The British Museum in London is dedicated to human history, art and culture. It holds approximately 8 millions objects, of which roughly 1% are on public display at any one time. The exhibits are spread out over 94 galleries, and the total museum area is 75,000 square meters.
Established in 1753 and open to the public since 1759, the British Museum was the world’s first public national museum.
Data from 2018 show that over 5.8 million visits were made to the museum that year.
- Department of Prints and Drawings
- Department of Coins and Medals
- Department of Conservation and Scientific Research
- Department of Britain, Europe and Prehistory
- Department of Egypt and Sudan
- Department of Greece and Rome
- Department of the Middle East
- Department of Africa, Oceania and the Americas
- Department of Asia
- Libraries and archives
Examples of famous objects in the British Museum
Pre-dynastic Egyptian Man, a mummy from circa 3 400 BCE.
He was formerly nicknamed Ginger in the museum because of his red hair. This is one of the six Gebelein predynastic mummies excavated from shallow sand graves near Gebelein (today: Naga el-Gherira) in the Egyptian desert.
The Parthenon Marbles (Elgin Marbles), from 447–438 BCE
This is a collection of Classical Greek marble sculptures. They were originally part of the temple of the Parthenon and other buildings on the Acropolis of Athens.
The Lewis Chessmen
In 1832, a collection of 12th century chess pieces were found in the Outer Hebrides, Scotland. Most of them were carved from walrus ivory. The complete hoard in which they were found contained 78 chess pieces, 14 tablemen and one belt buckle. Today, 82 of the objects are exhibited by the British Museum and 11 by the National Museum of Scotland in Edinburgh.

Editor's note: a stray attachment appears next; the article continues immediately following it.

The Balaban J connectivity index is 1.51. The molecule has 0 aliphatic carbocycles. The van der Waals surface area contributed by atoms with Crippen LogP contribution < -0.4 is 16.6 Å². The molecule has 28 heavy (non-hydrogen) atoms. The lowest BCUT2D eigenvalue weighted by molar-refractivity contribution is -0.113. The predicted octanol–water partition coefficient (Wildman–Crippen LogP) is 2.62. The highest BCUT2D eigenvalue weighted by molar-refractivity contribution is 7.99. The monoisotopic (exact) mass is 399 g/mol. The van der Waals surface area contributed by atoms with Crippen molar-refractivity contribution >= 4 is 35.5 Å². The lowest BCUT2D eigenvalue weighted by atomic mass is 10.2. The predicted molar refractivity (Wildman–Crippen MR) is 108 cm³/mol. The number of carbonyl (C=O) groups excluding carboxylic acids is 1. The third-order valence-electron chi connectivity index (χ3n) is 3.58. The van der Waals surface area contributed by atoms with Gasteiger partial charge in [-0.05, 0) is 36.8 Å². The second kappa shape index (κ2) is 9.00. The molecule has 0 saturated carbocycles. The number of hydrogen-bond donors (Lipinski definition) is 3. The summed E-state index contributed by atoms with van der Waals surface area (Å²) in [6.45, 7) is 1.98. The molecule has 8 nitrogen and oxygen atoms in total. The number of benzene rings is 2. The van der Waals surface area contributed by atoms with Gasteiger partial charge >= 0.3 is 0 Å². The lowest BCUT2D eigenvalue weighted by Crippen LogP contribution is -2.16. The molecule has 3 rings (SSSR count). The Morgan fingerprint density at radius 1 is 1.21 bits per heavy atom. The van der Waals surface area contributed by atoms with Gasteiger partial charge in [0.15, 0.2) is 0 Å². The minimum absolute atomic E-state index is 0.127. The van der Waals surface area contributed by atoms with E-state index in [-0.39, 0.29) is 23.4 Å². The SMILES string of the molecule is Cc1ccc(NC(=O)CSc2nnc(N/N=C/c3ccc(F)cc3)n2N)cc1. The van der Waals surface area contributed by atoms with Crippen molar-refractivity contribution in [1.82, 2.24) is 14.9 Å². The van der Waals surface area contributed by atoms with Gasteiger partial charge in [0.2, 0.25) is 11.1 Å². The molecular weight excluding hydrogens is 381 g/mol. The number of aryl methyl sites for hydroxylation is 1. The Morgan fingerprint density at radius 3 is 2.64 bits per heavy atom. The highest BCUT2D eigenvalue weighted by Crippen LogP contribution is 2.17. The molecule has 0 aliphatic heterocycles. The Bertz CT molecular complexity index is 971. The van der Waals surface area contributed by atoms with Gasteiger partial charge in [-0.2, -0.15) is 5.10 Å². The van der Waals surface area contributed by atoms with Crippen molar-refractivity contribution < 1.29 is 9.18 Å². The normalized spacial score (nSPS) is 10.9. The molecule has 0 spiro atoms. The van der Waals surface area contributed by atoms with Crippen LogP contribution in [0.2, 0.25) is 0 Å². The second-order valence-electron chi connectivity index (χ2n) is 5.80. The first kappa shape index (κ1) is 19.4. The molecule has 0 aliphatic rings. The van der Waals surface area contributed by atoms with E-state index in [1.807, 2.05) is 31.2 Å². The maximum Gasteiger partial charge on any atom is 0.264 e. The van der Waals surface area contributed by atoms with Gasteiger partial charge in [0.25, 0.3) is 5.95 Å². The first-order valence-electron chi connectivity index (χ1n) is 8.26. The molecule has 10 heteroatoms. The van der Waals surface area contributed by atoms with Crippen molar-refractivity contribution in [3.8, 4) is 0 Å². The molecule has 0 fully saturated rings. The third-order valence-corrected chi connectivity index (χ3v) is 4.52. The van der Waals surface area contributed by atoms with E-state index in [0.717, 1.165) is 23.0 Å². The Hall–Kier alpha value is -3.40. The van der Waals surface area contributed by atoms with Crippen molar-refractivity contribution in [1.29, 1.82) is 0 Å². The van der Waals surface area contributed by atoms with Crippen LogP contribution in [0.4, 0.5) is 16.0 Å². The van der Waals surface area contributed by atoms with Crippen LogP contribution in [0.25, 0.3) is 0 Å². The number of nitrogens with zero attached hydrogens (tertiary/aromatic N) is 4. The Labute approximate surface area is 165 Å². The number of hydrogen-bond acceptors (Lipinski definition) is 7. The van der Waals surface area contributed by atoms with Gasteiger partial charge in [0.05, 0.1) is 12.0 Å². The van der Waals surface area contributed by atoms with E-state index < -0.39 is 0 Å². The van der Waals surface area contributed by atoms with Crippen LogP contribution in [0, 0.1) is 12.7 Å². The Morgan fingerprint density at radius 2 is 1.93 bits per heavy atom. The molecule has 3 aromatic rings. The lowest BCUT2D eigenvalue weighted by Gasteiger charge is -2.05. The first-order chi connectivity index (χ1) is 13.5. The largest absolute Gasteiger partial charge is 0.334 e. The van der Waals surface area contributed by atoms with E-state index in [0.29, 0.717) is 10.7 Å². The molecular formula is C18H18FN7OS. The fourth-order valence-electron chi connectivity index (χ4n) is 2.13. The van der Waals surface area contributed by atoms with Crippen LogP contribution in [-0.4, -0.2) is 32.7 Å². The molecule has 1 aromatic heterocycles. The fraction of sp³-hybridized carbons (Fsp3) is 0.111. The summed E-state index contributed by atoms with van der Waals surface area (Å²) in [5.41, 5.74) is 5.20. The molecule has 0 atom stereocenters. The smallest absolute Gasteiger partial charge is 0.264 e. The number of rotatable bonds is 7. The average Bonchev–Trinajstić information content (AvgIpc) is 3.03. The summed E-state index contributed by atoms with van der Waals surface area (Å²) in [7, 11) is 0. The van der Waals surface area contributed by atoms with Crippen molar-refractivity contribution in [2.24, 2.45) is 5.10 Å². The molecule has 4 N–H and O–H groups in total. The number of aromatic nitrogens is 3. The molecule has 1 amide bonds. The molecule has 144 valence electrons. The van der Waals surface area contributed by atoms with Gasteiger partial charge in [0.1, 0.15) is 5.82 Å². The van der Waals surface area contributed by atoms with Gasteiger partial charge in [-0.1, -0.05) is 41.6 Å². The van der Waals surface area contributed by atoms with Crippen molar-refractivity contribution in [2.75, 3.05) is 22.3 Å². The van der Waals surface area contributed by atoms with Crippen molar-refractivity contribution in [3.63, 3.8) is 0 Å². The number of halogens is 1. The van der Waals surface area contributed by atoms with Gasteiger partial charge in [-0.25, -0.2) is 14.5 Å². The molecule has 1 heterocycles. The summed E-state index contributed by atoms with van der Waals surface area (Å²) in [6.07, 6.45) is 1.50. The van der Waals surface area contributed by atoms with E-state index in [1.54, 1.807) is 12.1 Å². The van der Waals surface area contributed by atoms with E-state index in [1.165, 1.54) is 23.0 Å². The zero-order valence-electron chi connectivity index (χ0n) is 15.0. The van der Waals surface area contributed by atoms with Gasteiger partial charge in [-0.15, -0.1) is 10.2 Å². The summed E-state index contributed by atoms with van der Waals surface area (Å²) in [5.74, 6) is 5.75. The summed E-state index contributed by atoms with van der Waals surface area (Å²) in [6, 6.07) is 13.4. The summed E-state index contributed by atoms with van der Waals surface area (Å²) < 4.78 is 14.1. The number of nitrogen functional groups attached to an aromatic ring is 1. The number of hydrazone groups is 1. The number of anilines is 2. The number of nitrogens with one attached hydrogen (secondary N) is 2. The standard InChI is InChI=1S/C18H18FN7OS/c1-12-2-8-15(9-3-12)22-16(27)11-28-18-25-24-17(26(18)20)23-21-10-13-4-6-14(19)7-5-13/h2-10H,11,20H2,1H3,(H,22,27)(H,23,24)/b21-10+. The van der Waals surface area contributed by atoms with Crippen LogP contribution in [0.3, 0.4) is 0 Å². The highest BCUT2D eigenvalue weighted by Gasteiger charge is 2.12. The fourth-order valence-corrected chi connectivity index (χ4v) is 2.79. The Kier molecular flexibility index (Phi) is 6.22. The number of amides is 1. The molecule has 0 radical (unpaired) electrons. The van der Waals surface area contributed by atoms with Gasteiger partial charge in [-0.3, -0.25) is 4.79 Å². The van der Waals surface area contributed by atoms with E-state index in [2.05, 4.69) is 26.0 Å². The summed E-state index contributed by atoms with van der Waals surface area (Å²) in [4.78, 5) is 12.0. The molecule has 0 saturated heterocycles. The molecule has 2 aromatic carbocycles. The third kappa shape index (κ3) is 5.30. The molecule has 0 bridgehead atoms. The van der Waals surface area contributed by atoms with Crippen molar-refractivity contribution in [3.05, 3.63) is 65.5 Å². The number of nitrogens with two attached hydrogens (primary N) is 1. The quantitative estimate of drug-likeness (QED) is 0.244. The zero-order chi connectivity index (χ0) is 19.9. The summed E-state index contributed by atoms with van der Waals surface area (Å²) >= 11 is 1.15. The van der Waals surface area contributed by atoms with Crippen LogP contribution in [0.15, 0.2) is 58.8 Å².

The Lindisfarne Gospels
This manuscript is regarded as one of the finest examples of the unique style of Hiberno-Saxon or Insular art, combining Mediterranean, Anglo-Saxon and Celtic elements. It was produced in the monastery at Lindisfarne, probably around the years 715-720.
The Nowell Codex
This codex is chiefly known for containing the oldest surviving copy of the epic peom Beowulf, one of the most important works of Old English literature.
Where is the museum located?
The British Museum is located in Bloomsbury, a district in the West End of London where you’ll find numerous prestigious cultural, educational and intellectual institutions.
Address: Great Russell Street
Coordinates: 51.5195°N 0.1269°W
Closest stations of the London Underground:
- Goodge Street
- Tottenham Court Road
- Russell Square
Construction of the museum building commenced in 182 One of the first parts to be finnished was the one that we today know as The King’s Library.
Most parts of the museum building, including the perimeter walls, were built using Haytor granite from Dartmoor in South Devon. The museum is faced with Portland stone from the Isle of Portland in Dorset.
The building’s Greek Revival façade features 44 Ionic order columns and each column is 45 ft tall. Designed by Sir Robert Smirke, the façade closely resembles that of a temple dedicated to Athena Polias at Priene in Asia Minor.
Above the main entrance, facing Great Russell Street, is a pediment decorated with sculptures by Sir Richard Westmacott, depicting The Progress of Civilisation. These fifteen allegorical figures were placed there in 1852.
Throughout his lifetime, the Irish-born physician and naturalist Sir Hans Sloane (1660-1753), who lived in London, gathered a large collection of curiosities. In his will, he bequeted it to King George II, for the nation, for a sum of £20,000.
At the time of his death, Sloan’s collection was comprised of roughly 71,000 objects of which some 47,000 were books or manuscripts. There were also plenty of natural objects in the collection (including many dried plants) as well as antiquities from Sudan, the Near, Middle and Far East, and the Americas.
On 7 June 1753, King George II gave his Royal Assent to the Act of Parliament which established the British Museum. This act also added two libraries to the museum in addition to Sloan’s objects: the Cottonian Library and the Harleian Library. The Old Royal Library was added to the museum a few years later, and these four collections are considered the foundation collections of the British Museum.